However, any time you want to change the angle of the shot, you have to create entirely new drawings.

In short, 2D animation:

  • Can be inventive and fairytale-like; less realistic
  • Offers unlimited creative potential
  • Requires new drawings for each viewing angle

3D Animation

This type of animation is more mechanical and is done entirely on computer. Objects and characters are created as 3D models and rigged, which means they have skeleton-like structures that can be controlled via software.

Once the models are created and rigged, the animator can essentially manipulate them as physical objects and pose them as desired.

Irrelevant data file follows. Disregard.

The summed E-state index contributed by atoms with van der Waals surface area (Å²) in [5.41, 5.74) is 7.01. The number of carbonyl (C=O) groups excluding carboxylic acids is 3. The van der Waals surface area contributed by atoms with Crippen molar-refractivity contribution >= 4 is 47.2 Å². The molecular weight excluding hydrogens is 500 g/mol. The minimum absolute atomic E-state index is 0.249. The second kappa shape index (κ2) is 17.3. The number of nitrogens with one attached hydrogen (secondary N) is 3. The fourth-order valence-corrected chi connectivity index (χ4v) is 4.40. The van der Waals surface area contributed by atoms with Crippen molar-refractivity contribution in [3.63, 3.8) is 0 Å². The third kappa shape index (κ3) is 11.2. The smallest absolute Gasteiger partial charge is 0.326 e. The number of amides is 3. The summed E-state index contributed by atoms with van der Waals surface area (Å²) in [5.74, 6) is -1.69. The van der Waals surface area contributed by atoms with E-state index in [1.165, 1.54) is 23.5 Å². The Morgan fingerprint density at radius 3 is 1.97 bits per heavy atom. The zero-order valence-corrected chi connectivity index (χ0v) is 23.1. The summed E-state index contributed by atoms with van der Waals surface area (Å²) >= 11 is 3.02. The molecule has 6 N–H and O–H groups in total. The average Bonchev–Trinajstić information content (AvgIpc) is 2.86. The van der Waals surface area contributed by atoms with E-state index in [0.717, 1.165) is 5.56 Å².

In 3D, you don’t necessarily have to create each frame. You can use keyframes to set the position of a model at certain points and have the software interpolate the frames in between.

You can also change camera angles easily without having to redraw anything.

However, you are a bit more constrained in how you make a character move because you are really just rotating an object. You can’t arbitrarily break the laws of physics.

In short, 3D animation:

  • Has a high degree of realism
  • Allows for reuse of models and easy camera changes
  • Is entirely software-driven



Gabriel says there are certain fundamentals that apply to both fields. "No matter what type of animation you do, you must learn and master the 12 principles of animation. As the saying goes, 'Same rules, different tools.'"

Outlined by Disney animators Ollie Johnston and Frank Thomas in a 1981 book, the 12 principles of animation are the foundation of all motion-based media.

They are:

Squash and stretch—Keeping the volume of an object consistent when it’s stretched thin or squashed flat